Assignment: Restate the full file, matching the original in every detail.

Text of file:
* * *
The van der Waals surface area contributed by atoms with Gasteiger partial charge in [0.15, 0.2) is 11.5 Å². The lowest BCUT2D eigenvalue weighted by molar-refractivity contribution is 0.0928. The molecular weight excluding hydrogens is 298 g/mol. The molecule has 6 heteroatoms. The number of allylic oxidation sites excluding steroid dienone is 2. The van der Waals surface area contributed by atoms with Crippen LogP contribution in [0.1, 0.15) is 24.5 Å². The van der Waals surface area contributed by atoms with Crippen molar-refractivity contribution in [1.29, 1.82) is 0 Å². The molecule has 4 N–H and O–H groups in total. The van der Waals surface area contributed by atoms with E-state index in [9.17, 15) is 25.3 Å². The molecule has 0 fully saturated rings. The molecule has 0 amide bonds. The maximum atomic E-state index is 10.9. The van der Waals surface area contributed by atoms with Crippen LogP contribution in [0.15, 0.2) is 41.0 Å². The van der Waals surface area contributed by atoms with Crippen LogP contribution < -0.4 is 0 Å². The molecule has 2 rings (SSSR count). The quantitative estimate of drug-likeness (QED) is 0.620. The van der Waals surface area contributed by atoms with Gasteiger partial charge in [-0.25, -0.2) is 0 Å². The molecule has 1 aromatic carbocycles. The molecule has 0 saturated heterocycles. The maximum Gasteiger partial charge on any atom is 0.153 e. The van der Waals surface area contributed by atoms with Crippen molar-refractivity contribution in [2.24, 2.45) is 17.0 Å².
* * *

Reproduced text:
The van der Waals surface area contributed by atoms with Gasteiger partial charge in [0.15, 0.2) is 11.5 Å². The lowest BCUT2D eigenvalue weighted by molar-refractivity contribution is 0.0928. The molecular weight excluding hydrogens is 298 g/mol. The molecule has 6 heteroatoms. The number of allylic oxidation sites excluding steroid dienone is 2. The van der Waals surface area contributed by atoms with Crippen LogP contribution in [0.1, 0.15) is 24.5 Å². The van der Waals surface area contributed by atoms with Crippen molar-refractivity contribution in [1.29, 1.82) is 0 Å². The molecule has 4 N–H and O–H groups in total. The van der Waals surface area contributed by atoms with E-state index in [9.17, 15) is 25.3 Å². The molecule has 0 fully saturated rings. The molecule has 0 amide bonds. The maximum atomic E-state index is 10.9. The van der Waals surface area contributed by atoms with Crippen LogP contribution in [0.15, 0.2) is 41.0 Å². The van der Waals surface area contributed by atoms with Crippen LogP contribution < -0.4 is 0 Å². The molecule has 2 rings (SSSR count). The quantitative estimate of drug-likeness (QED) is 0.620. The van der Waals surface area contributed by atoms with Gasteiger partial charge in [-0.25, -0.2) is 0 Å². The molecule has 1 aromatic carbocycles. The molecule has 0 saturated heterocycles. The maximum Gasteiger partial charge on any atom is 0.153 e. The van der Waals surface area contributed by atoms with Crippen molar-refractivity contribution in [2.24, 2.45) is 17.0 Å².